more commonly deﬁned through the descent set of a permutation.(We will derive
this alternative description in Corollary 7.18.) For a bit of history how Euler got
interested in these numbers,see [38].
Partition functions forma major and long-running theme in number theory;again we
barely scratched the surface in this chapter.We recommend [2] and the classical [1]
for further study.
Theorem3.7 is due Eug`ene Ehrhart [26].We will see in the next two chapters that it
can be vastly generalized to a reciprocity theoremfor counting functions that involve
not just one but an arbitrary (ﬁnite) number of linear constraints.
40 3 Partition Functions
The formula for the restricted partition function in the case that A contains two
elements (given in Exercise 3.8) is,as far as we know,due to Tiberiu Popoviciu [50],
but it has been resurrected at least twice [56,70].
Restricted partition functions are closely related to a famous problemin combinatorial
number theory:namely,what is the largest integer root of p
A
(t) (the Frobenius
number associated with the set A)?This problem,ﬁrst raised by Georg Frobenius in
the 19th century,is often called the coin-exchange problem—it can be phrased in lay
terms as looking for the largest amount of money that we cannot change given coin
denominations in the set A.Exercise 3.8 suggests that the Frobenius problemis easy
for jAj =2 (and you may use this exercise to ﬁnd a formula for the Frobenius number
in this case),but this is deceiving:the Frobenius problemis much harder for jAj =3
(though there exist formulas of sorts [21]) and certainly wide open for jAj 4.The
Frobenius problemis also interesting froma computational perspective:while the
Frobenius number is known to be polynomial-time computable for ﬁxed jAj [39],
implementable algorithms are harder to come by with (see [12] for the current state
of the art).For much more on the Frobenius problem,we refer to [51].
Plane partitions were introduced by Percy MacMahon about a century ago,who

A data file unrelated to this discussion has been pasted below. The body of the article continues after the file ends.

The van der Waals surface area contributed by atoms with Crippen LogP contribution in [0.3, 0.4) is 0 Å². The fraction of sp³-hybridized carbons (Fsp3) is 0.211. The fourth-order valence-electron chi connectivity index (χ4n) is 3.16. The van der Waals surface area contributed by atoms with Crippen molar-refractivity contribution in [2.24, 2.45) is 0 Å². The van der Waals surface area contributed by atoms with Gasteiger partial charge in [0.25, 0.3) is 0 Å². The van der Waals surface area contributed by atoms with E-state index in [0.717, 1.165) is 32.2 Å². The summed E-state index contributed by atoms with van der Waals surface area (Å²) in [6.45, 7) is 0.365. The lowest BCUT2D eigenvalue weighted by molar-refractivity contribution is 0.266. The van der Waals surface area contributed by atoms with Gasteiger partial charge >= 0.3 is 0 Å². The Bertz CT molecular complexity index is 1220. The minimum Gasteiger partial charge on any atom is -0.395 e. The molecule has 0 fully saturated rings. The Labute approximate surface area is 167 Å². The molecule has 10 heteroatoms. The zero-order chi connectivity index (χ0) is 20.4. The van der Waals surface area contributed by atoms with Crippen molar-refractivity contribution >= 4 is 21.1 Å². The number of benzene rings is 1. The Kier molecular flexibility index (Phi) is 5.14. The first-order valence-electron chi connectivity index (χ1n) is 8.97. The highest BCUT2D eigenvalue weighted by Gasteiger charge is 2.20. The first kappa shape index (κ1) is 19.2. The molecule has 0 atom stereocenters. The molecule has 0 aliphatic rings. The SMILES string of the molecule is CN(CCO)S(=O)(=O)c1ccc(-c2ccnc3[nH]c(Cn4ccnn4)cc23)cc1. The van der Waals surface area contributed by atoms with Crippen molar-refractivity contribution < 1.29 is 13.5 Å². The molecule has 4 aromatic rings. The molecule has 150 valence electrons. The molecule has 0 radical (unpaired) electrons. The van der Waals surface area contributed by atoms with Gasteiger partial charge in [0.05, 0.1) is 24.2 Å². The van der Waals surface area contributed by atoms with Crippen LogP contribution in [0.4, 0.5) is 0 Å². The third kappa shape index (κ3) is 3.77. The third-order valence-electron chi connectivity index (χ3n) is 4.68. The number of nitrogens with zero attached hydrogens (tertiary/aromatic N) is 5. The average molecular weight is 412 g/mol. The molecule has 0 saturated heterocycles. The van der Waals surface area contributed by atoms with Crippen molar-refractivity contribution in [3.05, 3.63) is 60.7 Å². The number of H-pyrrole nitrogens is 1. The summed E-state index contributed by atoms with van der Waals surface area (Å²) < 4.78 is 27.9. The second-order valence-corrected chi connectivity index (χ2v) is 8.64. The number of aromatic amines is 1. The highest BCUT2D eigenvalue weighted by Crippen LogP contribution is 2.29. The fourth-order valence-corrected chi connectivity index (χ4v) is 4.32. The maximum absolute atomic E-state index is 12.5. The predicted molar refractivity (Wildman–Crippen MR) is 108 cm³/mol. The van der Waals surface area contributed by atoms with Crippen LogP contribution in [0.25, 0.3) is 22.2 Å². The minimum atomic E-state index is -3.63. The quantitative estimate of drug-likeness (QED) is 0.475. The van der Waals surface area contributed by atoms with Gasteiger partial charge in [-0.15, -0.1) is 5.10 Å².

proved a famous generating-function formula for the general case of an mn plane
partition [45].The formula for 22 plane partition diamonds (Exercise 3.12) is due
to George Andrews,Peter Paule,and Axel Riese [3].
Chapter 4
Ehrhart–Macdonald Reciprocity
Everything should be made as simple as possible,but not simpler.
Albert Einstein
A d-simplex  is the convex hull of d +1 afﬁnely independent points in R
n
(and
in this chapter we will assume n =d).Simplices are the natural generalizations of
line segments,triangles,and tetrahedra to higher dimensions.A lattice simplex is a
simplex whose vertices are in Z
d
.We ﬁrst extend the lattice-point counting deﬁnition
of Section 0.4 to higher dimensions:if  R
d
,let
ehr

(t):=#

t\Z
d

=#

\
1
t
Z
d

denote the number of integer lattice points in the t
th
dilate of ,where t is a positive
integer.Our goal in this chapter is to prove the following reciprocity theorem,which
we hinted at in (0.5).
Theorem4.1 (Ehrhart).Suppose  is a lattice d-simplex.
(a) For positive integers t,the counting function ehr

(t) is a polynomial in t whose
constant term is 1.
(b) When this polynomial is evaluated at negative integers,we obtain
ehr

(t) =(1)
d
ehr

(t):
We note that there are three statements hidden here:
 There is a polynomial p(x) 2C[x] such that for positive integers t,p(t) =ehr

(t).
 The evaluation of this polynomial at 0 is p(0) =1.
 When p is evaluated at negative integers t,we obtain p(t) =(1)
d
ehr

(t).
Exercise 4.2.Pick four concrete points in Z
3
and compute the Ehrhart polynomial
of their convex hull.
41
42 4 Ehrhart–Macdonald Reciprocity
The counting function ehr

(t) assumes a special formif the lattice simplex
 =convfv
0
;v
1
;:::;v
d
g
is unimodular,that is,the vectors v
1
v
0
;v
2
v
0
;:::;v
d
v
0
form a Z-basis for
Z
d
(equivalently,det (v
1
v
0
;v
2
v
0
;:::;v
d
v
0
) =1).The following result does
not assume Theorem4.1.
Exercise 4.3.Let  be the convex hull of the origin and the d unit vectors in R
d
.
Then ehr

(t) =

t+d
d

,and this polynomial satisﬁes Theorem 4.1.More generally,
ehr

(t) =

t+d
d

for any unimodular simplex .
4.1 Proof of Ehrhart–Macdonald Reciprocity for Simplices
Proof of Theorem 4.1.Suppose  R
d
is a lattice d-simplex.We use a technique
which we already hinted at in Exercise 2.11:namely,we formthe cone over 
cone() =

v vertex of 
R
0
(v;1)
by lifting the vertices of  into R
d+1
onto the hyperplane x
d+1
=1 and taking the
nonnegative span of this “lifted version” of ;see Figure 4.1 for an illustration.
t
-
6
t
t
-
6
t
(2;1)(1;1)
Fig.4.1 The cone over the one-dimensional simplex [1;2] and its fundamental parallelepiped.
The reason for coning over  is that we can see a copy of the dilate t as the
intersection of cone() with the hyperplane x
d+1
=t;we will say that points on this
hyperplane are at height t.In other words,the Ehrhart series
Ehr

(z):=1+

t>0
ehr

(t)z
t
(4.1)
can be computed through
Ehr

(z) =

t0
#(lattice points in cone() at height t)z
t
:(4.2)
4.1 Proof of Ehrhart–Macdonald Reciprocity for Simplices 43
We use a tiling argument to compute this generating function.Namely,let
Q:=

v vertex of 
[0;1)(v;1);
the fundamental parallelepiped of cone().Then we can tile cone() by translates
of Q:
Exercise 4.4.
cone() =
[
m2Z
d+1
0

v vertex of 
m
v
(v;1) + Q
!
;
and this union is disjoint.
The vertices of this tiling are all nonnegative integral combinations of the vectors
(v;1).These vectors are all at height 1,and so their contribution to (4.2) is